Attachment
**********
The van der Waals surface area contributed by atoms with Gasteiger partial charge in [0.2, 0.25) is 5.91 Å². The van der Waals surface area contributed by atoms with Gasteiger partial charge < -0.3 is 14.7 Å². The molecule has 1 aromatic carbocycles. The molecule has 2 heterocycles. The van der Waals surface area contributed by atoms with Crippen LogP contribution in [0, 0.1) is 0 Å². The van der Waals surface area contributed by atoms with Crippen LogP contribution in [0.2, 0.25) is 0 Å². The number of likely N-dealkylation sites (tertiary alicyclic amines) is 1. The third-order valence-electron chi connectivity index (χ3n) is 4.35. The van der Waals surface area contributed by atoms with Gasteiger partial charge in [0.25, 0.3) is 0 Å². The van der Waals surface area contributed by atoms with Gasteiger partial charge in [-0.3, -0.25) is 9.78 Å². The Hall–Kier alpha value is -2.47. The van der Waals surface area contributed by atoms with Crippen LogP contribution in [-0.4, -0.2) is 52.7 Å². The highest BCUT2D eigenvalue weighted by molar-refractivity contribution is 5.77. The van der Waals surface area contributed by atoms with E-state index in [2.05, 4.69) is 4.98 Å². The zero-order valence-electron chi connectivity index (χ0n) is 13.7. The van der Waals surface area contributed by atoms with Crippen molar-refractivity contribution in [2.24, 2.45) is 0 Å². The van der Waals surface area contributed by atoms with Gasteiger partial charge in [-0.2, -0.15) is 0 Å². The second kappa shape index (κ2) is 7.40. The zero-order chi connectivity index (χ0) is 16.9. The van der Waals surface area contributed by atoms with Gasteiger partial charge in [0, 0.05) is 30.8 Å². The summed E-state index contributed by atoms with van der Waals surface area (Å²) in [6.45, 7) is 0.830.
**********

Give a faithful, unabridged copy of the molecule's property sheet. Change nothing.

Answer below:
The van der Waals surface area contributed by atoms with Gasteiger partial charge in [0.2, 0.25) is 5.91 Å². The van der Waals surface area contributed by atoms with Gasteiger partial charge < -0.3 is 14.7 Å². The molecule has 1 aromatic carbocycles. The molecule has 2 heterocycles. The van der Waals surface area contributed by atoms with Crippen LogP contribution in [0, 0.1) is 0 Å². The van der Waals surface area contributed by atoms with Crippen LogP contribution in [0.2, 0.25) is 0 Å². The number of likely N-dealkylation sites (tertiary alicyclic amines) is 1. The third-order valence-electron chi connectivity index (χ3n) is 4.35. The van der Waals surface area contributed by atoms with Gasteiger partial charge in [0.25, 0.3) is 0 Å². The van der Waals surface area contributed by atoms with Gasteiger partial charge in [-0.3, -0.25) is 9.78 Å². The Hall–Kier alpha value is -2.47. The van der Waals surface area contributed by atoms with Crippen LogP contribution in [-0.4, -0.2) is 52.7 Å². The highest BCUT2D eigenvalue weighted by molar-refractivity contribution is 5.77. The van der Waals surface area contributed by atoms with E-state index in [2.05, 4.69) is 4.98 Å². The zero-order valence-electron chi connectivity index (χ0n) is 13.7. The van der Waals surface area contributed by atoms with Crippen molar-refractivity contribution in [2.24, 2.45) is 0 Å². The van der Waals surface area contributed by atoms with Gasteiger partial charge in [-0.2, -0.15) is 0 Å². The second kappa shape index (κ2) is 7.40. The zero-order chi connectivity index (χ0) is 16.9. The van der Waals surface area contributed by atoms with Gasteiger partial charge in [0, 0.05) is 30.8 Å². The summed E-state index contributed by atoms with van der Waals surface area (Å²) in [6.45, 7) is 0.830.